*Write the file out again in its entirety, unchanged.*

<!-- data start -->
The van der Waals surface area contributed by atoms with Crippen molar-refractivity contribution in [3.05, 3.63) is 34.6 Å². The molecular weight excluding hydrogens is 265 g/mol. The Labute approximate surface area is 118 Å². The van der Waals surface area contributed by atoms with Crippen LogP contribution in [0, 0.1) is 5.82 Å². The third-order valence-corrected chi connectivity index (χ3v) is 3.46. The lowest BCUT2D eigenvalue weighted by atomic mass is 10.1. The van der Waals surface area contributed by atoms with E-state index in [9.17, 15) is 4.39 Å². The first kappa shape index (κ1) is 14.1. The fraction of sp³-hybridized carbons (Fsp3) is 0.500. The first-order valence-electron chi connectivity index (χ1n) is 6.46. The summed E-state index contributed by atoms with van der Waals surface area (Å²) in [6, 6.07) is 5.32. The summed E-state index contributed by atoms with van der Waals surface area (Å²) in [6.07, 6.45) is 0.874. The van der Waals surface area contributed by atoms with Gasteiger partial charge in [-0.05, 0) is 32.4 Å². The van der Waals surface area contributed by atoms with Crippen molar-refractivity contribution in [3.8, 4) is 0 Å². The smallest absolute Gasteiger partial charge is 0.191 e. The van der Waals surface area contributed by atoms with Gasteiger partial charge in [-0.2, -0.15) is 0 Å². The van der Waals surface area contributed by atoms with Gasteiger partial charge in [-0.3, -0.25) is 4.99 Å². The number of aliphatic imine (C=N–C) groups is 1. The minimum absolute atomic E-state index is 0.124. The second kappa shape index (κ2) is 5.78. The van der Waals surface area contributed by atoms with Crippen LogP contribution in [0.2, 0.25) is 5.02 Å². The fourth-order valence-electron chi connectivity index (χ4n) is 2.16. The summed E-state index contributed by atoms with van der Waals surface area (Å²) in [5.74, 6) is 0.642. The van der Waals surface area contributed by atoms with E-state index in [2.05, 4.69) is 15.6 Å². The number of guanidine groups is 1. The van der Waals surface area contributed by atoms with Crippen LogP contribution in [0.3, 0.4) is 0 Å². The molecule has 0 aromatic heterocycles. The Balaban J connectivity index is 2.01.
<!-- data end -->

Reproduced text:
The van der Waals surface area contributed by atoms with Crippen molar-refractivity contribution in [3.05, 3.63) is 34.6 Å². The molecular weight excluding hydrogens is 265 g/mol. The Labute approximate surface area is 118 Å². The van der Waals surface area contributed by atoms with Crippen LogP contribution in [0, 0.1) is 5.82 Å². The third-order valence-corrected chi connectivity index (χ3v) is 3.46. The lowest BCUT2D eigenvalue weighted by atomic mass is 10.1. The van der Waals surface area contributed by atoms with E-state index in [9.17, 15) is 4.39 Å². The first kappa shape index (κ1) is 14.1. The fraction of sp³-hybridized carbons (Fsp3) is 0.500. The first-order valence-electron chi connectivity index (χ1n) is 6.46. The summed E-state index contributed by atoms with van der Waals surface area (Å²) in [6, 6.07) is 5.32. The summed E-state index contributed by atoms with van der Waals surface area (Å²) in [6.07, 6.45) is 0.874. The van der Waals surface area contributed by atoms with Gasteiger partial charge in [-0.05, 0) is 32.4 Å². The van der Waals surface area contributed by atoms with Crippen molar-refractivity contribution in [3.8, 4) is 0 Å². The smallest absolute Gasteiger partial charge is 0.191 e. The van der Waals surface area contributed by atoms with Gasteiger partial charge in [-0.2, -0.15) is 0 Å². The van der Waals surface area contributed by atoms with Gasteiger partial charge in [-0.3, -0.25) is 4.99 Å². The number of aliphatic imine (C=N–C) groups is 1. The minimum absolute atomic E-state index is 0.124. The second kappa shape index (κ2) is 5.78. The van der Waals surface area contributed by atoms with Crippen LogP contribution in [0.2, 0.25) is 5.02 Å². The fourth-order valence-electron chi connectivity index (χ4n) is 2.16. The summed E-state index contributed by atoms with van der Waals surface area (Å²) in [5.74, 6) is 0.642. The van der Waals surface area contributed by atoms with E-state index in [2.05, 4.69) is 15.6 Å². The number of guanidine groups is 1. The van der Waals surface area contributed by atoms with Crippen LogP contribution in [0.3, 0.4) is 0 Å². The molecule has 0 aromatic heterocycles. The Balaban J connectivity index is 2.01.